LinkedIn Connections, how many do you need, how to invite them, etc.

You need to have connections to maximize LinkedIn’s benefits.  In fact the more connections, the better.  However, as in most things, how much is too much?  There are at least three schools of thought about the number of connections you should have on LinkedIn; from (1) you should know every connection personally, to (2) you should connect with everyone that will accept, and (3) somewhere in between.  I prefer the option #3, I want to know everyone personally, or at least have a common vision or ministry focus.  I currently have 226 connections and I can say I personally know 80%, and know I have a common focus with the rest.  Recently, I’ve received quite a few invitations in response to this blog, which I find personally very rewarding.  Who you connect with is a personal decision, but my advice is not to seek connections, or accept connections from just anyone.  I’d recommend having a connection strategy and a focus, and suggest you consider adding it to your LinkedIn profile to let others see.  For those still considering seeking very large numbers, consider how valuable you might appear to others that know you can’t possibly know thousands of connections.  On the other side of that coin, don’t leave anyone out that you know well, including co-workers and bosses from current and previous jobs and assignments, school mates (at least college and/or professional/ministry training), people you know from church, ministries, professional and social organizations, neighbors, doctors, lawyers, pastors, and everyone you meet from now on.  Set your minimum goal for at least 100 connections, and once you reach that goal, make it a habit to keep building your network.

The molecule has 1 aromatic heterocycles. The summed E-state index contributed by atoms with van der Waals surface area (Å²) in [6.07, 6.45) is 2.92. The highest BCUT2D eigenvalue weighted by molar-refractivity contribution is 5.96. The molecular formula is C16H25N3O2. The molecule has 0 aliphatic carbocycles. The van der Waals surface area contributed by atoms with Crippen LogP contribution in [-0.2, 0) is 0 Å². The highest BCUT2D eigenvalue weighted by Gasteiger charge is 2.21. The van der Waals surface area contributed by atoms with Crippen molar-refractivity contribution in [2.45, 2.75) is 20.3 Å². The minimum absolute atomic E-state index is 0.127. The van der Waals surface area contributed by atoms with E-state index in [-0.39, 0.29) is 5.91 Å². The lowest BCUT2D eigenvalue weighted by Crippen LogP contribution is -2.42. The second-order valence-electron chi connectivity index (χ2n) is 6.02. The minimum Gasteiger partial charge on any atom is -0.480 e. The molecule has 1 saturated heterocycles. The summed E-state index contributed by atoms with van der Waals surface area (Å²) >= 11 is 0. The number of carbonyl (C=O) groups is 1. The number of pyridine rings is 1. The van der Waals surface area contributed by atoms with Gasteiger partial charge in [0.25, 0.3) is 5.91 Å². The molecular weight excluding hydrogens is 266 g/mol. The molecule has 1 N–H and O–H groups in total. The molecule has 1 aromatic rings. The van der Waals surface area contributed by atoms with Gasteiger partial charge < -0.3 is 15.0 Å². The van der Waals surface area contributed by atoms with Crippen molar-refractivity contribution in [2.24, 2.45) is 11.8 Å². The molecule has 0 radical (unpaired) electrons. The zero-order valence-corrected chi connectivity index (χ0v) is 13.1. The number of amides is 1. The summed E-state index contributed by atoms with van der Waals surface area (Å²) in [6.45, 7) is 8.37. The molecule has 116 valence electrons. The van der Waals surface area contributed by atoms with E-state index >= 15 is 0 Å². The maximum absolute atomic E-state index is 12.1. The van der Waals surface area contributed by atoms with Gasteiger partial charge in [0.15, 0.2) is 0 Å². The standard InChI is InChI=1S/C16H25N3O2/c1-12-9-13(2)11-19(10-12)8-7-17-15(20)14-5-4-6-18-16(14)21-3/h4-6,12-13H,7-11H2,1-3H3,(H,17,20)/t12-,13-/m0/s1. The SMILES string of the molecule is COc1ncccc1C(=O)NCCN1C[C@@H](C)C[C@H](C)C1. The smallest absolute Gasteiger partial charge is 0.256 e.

The next important thing to remember is don’t use the standard LinkedIn invitation.  If you don’t know the person you are inviting very well, make sure you tell them how they will know or recognize you, and why you want to connect.  When someone receives a LinkedIn invitation there are three possible responses; (1) “Accept”, (2) “I don’t know this person”, and (3) “Archive”.  Accept means they have accepted your invitation.  Archive means they don’t want to connect but believe they might know you.  I Don’t Know This Person means exactly that, except if you receive five or more “I don’t know this person” (IDK) responses, LinkedIn tags you as a potential spammer, and unfortunately that isn’t obvious to everyone.  Being tagged as a potential spammer doesn’t keep you from continuing to use LinkedIn, but it does require you to input the e-mail address for all future invitations.  This can be quite a challenge because many people only use one e-mail address in LinkedIn and you may not know which one.  While we’re here, I’d recommend having a dedicated e-mail address for LinkedIn (mine is Bill.Bender.LinkedIn@gmail.com), but also including your personal and work e-mail addresses so you don’t miss anyone that might not have your correct e-mail address.  Also, once you receive an IDK response from someone, you are locked out from inviting the person again.  So, how can you safely add connections and not get IDKs?  First invite everyone you know well including a quick comment to customize the invitation.  For those that might not recognize you, be sure to remind them how they will recognize you, or where you met.  Just to be safe, I usually add something to the effect of “I’d like to connect if you are open, if not, please just Archive this invitation”.  Even with all those safeguards, you occasionally get an IDK, not to worry, just try to not get five.  If you do, I’ve been told that an e-mail to LinkedIn customer service might remove the e-mail address requirement.